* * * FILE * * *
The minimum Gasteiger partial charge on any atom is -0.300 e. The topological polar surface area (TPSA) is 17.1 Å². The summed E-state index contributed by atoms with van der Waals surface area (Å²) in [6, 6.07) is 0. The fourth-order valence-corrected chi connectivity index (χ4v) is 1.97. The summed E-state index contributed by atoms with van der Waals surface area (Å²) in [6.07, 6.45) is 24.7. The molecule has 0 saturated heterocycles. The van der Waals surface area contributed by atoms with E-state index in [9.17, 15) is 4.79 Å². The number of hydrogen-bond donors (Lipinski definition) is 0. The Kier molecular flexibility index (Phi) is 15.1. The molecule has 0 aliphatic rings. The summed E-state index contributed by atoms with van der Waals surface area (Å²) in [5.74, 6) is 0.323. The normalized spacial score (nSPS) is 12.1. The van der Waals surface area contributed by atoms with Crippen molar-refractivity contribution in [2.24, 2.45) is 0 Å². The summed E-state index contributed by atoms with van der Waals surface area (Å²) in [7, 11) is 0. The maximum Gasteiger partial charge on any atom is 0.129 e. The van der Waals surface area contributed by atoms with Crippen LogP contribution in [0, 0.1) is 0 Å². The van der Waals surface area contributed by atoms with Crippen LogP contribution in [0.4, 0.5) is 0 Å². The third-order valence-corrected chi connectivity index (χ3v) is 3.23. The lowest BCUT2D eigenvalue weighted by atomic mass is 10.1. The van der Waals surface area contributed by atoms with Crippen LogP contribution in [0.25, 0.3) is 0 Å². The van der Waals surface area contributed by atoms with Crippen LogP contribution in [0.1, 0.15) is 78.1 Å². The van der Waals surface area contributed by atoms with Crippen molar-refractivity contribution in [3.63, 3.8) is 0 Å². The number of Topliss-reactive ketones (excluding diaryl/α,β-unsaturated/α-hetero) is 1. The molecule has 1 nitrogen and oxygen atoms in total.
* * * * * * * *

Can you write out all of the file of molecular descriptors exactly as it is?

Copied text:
The minimum Gasteiger partial charge on any atom is -0.300 e. The topological polar surface area (TPSA) is 17.1 Å². The summed E-state index contributed by atoms with van der Waals surface area (Å²) in [6, 6.07) is 0. The fourth-order valence-corrected chi connectivity index (χ4v) is 1.97. The summed E-state index contributed by atoms with van der Waals surface area (Å²) in [6.07, 6.45) is 24.7. The molecule has 0 saturated heterocycles. The van der Waals surface area contributed by atoms with E-state index in [9.17, 15) is 4.79 Å². The number of hydrogen-bond donors (Lipinski definition) is 0. The Kier molecular flexibility index (Phi) is 15.1. The molecule has 0 aliphatic rings. The summed E-state index contributed by atoms with van der Waals surface area (Å²) in [5.74, 6) is 0.323. The normalized spacial score (nSPS) is 12.1. The van der Waals surface area contributed by atoms with Crippen molar-refractivity contribution in [2.24, 2.45) is 0 Å². The summed E-state index contributed by atoms with van der Waals surface area (Å²) in [7, 11) is 0. The maximum Gasteiger partial charge on any atom is 0.129 e. The van der Waals surface area contributed by atoms with Crippen LogP contribution in [0, 0.1) is 0 Å². The van der Waals surface area contributed by atoms with Crippen LogP contribution in [0.4, 0.5) is 0 Å². The third-order valence-corrected chi connectivity index (χ3v) is 3.23. The lowest BCUT2D eigenvalue weighted by atomic mass is 10.1. The van der Waals surface area contributed by atoms with Crippen LogP contribution in [0.25, 0.3) is 0 Å². The van der Waals surface area contributed by atoms with Crippen LogP contribution in [0.1, 0.15) is 78.1 Å². The van der Waals surface area contributed by atoms with Crippen molar-refractivity contribution in [3.63, 3.8) is 0 Å². The number of Topliss-reactive ketones (excluding diaryl/α,β-unsaturated/α-hetero) is 1. The molecule has 1 nitrogen and oxygen atoms in total.